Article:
Great wines to enjoy, hopefully on a blanket in the park in the sun, for this country's anniversary should have fizz, spice and substance. My family used to have a lobster salad-based picnic in Central Park near where I grew up on the Upper West Side and everyone brought something to eat and drink.

There were bubbles, big muscular reds and unusual Croatian wines that had been sitting in people's basements for way too long. However we always had fun with the pairings: joked about them and always voted on what worked best with that super mayonnaise-infused lobster salad.

Start Fresh and Clean
Fizzy and acidic whites are great to start a meal. It might also be reverent to drink a few domestic sparklers here. Some beautiful ones are coming out of Washington State, some of which are off-dry crowd-pleasers. They are also supremely affordable.

California is also producing some lovely sparkling wine, both from smaller producers, as well as the siblings of Champagne houses. Spanish Cavas and Italian proseccos are also great on their own and even fun with a slash of tonic water or Martini Bianco.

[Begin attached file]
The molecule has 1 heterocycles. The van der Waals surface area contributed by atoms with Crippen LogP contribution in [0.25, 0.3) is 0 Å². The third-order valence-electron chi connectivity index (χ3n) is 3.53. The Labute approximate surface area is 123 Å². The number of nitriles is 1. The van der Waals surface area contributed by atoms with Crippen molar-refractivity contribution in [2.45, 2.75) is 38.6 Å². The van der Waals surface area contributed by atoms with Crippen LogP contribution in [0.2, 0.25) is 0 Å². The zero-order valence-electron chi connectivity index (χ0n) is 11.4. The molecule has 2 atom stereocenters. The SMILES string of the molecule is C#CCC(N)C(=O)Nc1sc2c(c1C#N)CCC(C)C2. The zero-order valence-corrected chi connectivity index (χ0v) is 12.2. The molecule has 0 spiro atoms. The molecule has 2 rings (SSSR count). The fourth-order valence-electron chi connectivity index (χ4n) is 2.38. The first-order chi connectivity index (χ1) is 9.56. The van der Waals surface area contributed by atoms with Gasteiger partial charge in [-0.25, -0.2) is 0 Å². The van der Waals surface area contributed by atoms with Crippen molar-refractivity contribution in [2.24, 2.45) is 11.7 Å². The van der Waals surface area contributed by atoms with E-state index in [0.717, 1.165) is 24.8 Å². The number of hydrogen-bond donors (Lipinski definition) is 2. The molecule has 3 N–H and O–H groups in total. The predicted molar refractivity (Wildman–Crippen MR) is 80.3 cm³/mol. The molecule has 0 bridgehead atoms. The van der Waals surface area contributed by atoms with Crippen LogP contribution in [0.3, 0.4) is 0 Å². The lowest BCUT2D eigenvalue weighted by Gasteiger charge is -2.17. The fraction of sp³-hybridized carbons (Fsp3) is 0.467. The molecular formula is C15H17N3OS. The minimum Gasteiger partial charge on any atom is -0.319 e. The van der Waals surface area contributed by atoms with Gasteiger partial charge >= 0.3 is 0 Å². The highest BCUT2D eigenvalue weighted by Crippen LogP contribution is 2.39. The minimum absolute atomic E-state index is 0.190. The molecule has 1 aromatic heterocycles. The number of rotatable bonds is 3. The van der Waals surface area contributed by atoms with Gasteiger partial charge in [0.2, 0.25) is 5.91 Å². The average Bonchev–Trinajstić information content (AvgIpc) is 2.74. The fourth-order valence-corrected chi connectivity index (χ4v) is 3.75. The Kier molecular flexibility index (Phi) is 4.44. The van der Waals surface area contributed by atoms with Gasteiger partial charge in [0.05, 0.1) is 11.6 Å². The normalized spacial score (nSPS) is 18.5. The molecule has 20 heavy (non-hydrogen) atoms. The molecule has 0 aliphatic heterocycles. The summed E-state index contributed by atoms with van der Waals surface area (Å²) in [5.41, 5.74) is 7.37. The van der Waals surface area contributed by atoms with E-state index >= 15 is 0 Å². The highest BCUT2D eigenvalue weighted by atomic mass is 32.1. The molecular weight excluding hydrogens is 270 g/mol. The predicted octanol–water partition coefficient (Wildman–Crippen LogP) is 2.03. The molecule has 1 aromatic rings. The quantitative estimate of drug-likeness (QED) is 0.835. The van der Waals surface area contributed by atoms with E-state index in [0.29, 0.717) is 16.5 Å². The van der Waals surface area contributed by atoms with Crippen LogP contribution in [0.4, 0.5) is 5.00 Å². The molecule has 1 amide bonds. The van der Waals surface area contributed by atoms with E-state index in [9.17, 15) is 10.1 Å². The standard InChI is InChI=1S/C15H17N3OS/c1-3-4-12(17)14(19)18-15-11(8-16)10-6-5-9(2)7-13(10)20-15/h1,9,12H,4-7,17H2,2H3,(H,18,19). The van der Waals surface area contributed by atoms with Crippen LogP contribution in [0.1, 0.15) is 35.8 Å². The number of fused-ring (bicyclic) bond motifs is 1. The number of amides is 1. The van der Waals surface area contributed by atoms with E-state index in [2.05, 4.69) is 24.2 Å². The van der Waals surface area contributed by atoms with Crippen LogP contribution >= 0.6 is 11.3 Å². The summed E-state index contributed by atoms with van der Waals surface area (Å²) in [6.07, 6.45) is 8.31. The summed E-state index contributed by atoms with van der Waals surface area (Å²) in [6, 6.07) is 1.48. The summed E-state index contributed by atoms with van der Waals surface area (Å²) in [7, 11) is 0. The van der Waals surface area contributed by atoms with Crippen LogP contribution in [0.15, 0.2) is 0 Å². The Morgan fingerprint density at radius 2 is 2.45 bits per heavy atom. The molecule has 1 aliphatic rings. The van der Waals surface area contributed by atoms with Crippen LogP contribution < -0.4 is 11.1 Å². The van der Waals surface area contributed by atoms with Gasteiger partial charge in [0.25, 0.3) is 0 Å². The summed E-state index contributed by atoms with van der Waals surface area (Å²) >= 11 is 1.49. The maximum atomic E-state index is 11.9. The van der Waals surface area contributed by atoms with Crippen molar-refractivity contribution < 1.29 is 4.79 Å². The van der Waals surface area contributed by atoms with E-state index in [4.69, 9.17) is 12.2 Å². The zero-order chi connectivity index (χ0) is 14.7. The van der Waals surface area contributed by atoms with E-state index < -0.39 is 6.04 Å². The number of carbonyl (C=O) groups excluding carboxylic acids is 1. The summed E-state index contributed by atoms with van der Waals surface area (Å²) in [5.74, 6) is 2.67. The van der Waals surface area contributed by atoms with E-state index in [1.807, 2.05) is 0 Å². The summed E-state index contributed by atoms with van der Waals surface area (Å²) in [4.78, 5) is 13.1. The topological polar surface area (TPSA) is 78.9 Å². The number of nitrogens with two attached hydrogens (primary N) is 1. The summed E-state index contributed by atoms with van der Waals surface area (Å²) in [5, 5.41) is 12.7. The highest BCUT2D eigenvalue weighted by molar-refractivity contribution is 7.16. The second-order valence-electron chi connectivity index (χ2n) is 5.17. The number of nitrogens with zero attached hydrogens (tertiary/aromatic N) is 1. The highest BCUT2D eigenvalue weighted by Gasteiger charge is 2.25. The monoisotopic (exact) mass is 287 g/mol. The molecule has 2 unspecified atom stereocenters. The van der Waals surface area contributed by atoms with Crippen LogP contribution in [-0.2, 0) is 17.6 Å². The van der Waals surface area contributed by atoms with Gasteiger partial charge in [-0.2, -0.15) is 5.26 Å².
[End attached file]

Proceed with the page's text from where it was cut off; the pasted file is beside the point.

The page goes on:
Crisp white from everywhere from the Central Coast of California to the Northern parts of Spain are also likely to work well with salads, hard cheeses and olives with which you might start off a meal. Sauvignon Blanc is always a great bet as are many of the Iberian varietals--hello Verdelho--that are being grown with lots of success in places as diverse as Lodi and tk.

White Rhône varitals are also refreshing, although generally richer in style and taste profile. Regions such as Paso Robles on the Central Coast of California and producers in mid and Eastern Washington are also producing some great wines from Marsanne, Roussanne and Viognier such as the Magnificent Wine Company's House Wine which is primarily Chardonnay with a touch of white Rhône grapes.